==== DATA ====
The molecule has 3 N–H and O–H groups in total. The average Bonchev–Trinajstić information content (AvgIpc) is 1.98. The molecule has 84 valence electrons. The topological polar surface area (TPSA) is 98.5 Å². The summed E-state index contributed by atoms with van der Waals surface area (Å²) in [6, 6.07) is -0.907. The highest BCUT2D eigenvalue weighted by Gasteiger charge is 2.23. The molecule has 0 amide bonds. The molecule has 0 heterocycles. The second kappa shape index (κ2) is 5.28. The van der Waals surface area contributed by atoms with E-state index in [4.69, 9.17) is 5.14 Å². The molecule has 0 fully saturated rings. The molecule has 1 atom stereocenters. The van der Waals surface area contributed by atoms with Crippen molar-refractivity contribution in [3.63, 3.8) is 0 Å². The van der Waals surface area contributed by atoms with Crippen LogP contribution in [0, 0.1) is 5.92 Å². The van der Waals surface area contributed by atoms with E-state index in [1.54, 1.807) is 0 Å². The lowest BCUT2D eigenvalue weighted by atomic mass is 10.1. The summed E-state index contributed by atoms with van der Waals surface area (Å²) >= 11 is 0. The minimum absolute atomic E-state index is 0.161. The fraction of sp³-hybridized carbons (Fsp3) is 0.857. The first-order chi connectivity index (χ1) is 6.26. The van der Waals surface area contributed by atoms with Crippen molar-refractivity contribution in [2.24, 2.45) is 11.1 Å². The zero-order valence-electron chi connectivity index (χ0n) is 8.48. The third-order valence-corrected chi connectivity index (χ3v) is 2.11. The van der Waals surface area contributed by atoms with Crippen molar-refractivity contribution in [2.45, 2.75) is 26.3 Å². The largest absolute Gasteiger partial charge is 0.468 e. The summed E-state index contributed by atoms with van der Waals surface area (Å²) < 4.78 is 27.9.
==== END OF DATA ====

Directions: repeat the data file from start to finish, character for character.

The molecule has 3 N–H and O–H groups in total. The average Bonchev–Trinajstić information content (AvgIpc) is 1.98. The molecule has 84 valence electrons. The topological polar surface area (TPSA) is 98.5 Å². The summed E-state index contributed by atoms with van der Waals surface area (Å²) in [6, 6.07) is -0.907. The highest BCUT2D eigenvalue weighted by Gasteiger charge is 2.23. The molecule has 0 amide bonds. The molecule has 0 heterocycles. The second kappa shape index (κ2) is 5.28. The van der Waals surface area contributed by atoms with E-state index in [4.69, 9.17) is 5.14 Å². The molecule has 0 fully saturated rings. The molecule has 1 atom stereocenters. The van der Waals surface area contributed by atoms with Crippen molar-refractivity contribution in [3.63, 3.8) is 0 Å². The van der Waals surface area contributed by atoms with Crippen LogP contribution in [0, 0.1) is 5.92 Å². The van der Waals surface area contributed by atoms with E-state index in [1.54, 1.807) is 0 Å². The lowest BCUT2D eigenvalue weighted by atomic mass is 10.1. The summed E-state index contributed by atoms with van der Waals surface area (Å²) >= 11 is 0. The minimum absolute atomic E-state index is 0.161. The fraction of sp³-hybridized carbons (Fsp3) is 0.857. The first-order chi connectivity index (χ1) is 6.26. The van der Waals surface area contributed by atoms with Crippen molar-refractivity contribution in [2.24, 2.45) is 11.1 Å². The zero-order valence-electron chi connectivity index (χ0n) is 8.48. The third-order valence-corrected chi connectivity index (χ3v) is 2.11. The van der Waals surface area contributed by atoms with Crippen molar-refractivity contribution in [2.45, 2.75) is 26.3 Å². The largest absolute Gasteiger partial charge is 0.468 e. The summed E-state index contributed by atoms with van der Waals surface area (Å²) < 4.78 is 27.9.